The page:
Latent Variables-Based Process Modeling of a Continuous Hydrogenation Reaction in API Synthesis of Small Molecules
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Continuous manufacturing can be benefited by the use of the Quality by Design (QbD) strategy for robust process development and by the use of Process Analytical Technology (PAT) for real-time process monitoring and control. A successful implementation of QbD and PAT for continuous processes relies on a robust and information-rich process model as a basis for process understanding, monitoring, and control. Compared to first principles and other empirical models, a latent variables-based process model is capable of decomposing multidimensional process data into a few orthogonal latent variables and of providing accessible process understanding/visualization and control within the latent variable space. This study is an extension of our group’s earlier effort (Liu et al., J Pharm Innov 6:170–180, 2011) to explore the utility of latent variables-based process modeling in pharmaceutical manufacturing processes.
The case presented here is the first application of latent variables-based modeling to a reaction process in small-molecule active pharmaceutical ingredient route synthesis, i.e., a continuous-flow hydrogenation. A particular reactor configuration and operation was used in this proof-of-concept study.
It was found that time-variant profiles of pressure in the flow tube reactor served as an effective indicator of gas–liquid interaction within the reactor, thus determining process outcomes, i.e., the extent of reaction and enantiomeric excess (ee), given the importance of process set points. In addition, a design space of process parameters predicted to produce optimal outcomes, i.e., extent of reaction greater than 98 % and ee higher than 93 %, was established in order to provide a flexible operation space for performing the reaction with desired process outcomes.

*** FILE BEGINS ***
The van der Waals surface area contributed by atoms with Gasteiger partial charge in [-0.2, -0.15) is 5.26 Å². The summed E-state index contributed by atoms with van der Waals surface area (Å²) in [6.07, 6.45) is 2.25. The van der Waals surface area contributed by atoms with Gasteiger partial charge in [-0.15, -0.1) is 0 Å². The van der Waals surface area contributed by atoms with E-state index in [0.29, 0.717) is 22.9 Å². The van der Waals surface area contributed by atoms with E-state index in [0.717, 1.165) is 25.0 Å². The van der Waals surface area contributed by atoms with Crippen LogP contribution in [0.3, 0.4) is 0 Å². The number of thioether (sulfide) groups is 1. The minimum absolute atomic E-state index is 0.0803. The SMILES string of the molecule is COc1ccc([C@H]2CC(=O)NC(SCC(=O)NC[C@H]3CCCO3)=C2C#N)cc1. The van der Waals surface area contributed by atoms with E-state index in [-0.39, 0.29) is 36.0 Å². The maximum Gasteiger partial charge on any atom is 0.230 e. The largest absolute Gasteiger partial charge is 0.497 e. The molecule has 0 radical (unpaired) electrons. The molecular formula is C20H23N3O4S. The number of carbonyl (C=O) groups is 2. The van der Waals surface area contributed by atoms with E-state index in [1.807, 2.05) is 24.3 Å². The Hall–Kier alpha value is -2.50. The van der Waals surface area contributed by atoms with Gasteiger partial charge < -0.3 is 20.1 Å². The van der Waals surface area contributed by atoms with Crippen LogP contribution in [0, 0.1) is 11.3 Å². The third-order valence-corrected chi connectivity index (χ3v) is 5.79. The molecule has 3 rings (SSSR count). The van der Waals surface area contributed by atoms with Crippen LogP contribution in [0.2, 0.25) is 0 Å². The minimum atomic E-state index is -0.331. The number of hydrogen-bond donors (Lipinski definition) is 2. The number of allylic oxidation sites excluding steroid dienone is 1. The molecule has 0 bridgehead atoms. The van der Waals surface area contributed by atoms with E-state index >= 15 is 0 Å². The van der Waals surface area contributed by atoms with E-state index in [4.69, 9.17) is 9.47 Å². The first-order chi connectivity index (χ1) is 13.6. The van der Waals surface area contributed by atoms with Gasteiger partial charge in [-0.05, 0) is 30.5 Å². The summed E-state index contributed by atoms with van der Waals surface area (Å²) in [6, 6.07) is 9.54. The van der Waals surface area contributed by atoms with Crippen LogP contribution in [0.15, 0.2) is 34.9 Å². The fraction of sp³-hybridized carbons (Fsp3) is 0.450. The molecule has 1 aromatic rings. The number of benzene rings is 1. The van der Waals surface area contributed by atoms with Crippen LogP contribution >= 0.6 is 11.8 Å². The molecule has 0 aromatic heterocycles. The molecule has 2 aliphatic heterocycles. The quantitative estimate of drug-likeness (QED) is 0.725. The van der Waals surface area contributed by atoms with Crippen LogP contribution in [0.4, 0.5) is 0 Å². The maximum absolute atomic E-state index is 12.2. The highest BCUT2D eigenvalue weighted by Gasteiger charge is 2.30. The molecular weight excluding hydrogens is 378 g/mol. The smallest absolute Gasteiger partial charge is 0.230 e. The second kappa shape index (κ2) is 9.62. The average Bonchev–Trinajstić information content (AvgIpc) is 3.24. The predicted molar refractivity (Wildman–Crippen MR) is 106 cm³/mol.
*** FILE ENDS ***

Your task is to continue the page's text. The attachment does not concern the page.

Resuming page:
The capabilities of latent variables-based process modeling have been well demonstrated as applied to a continuous-flow hydrogenation reaction, regarding its improved process understanding and the potential for process optimization & control as well. Future efforts will be focused on continuing understanding of the capabilities and limitations of such a methodology on a fully-automated control scheme for continuous flow reaction.
KeywordsContinuous manufacturing Latent-variable modeling Hydrogenation Design space
The authors would like to acknowledge Dr. Martin D Johnson, Dr. Scott A May, Dr. Michael E Kopach for their indispensable contribution and constructive suggestions on the reactor setup of this manuscript, which has been very helpful in preparing this manuscript.
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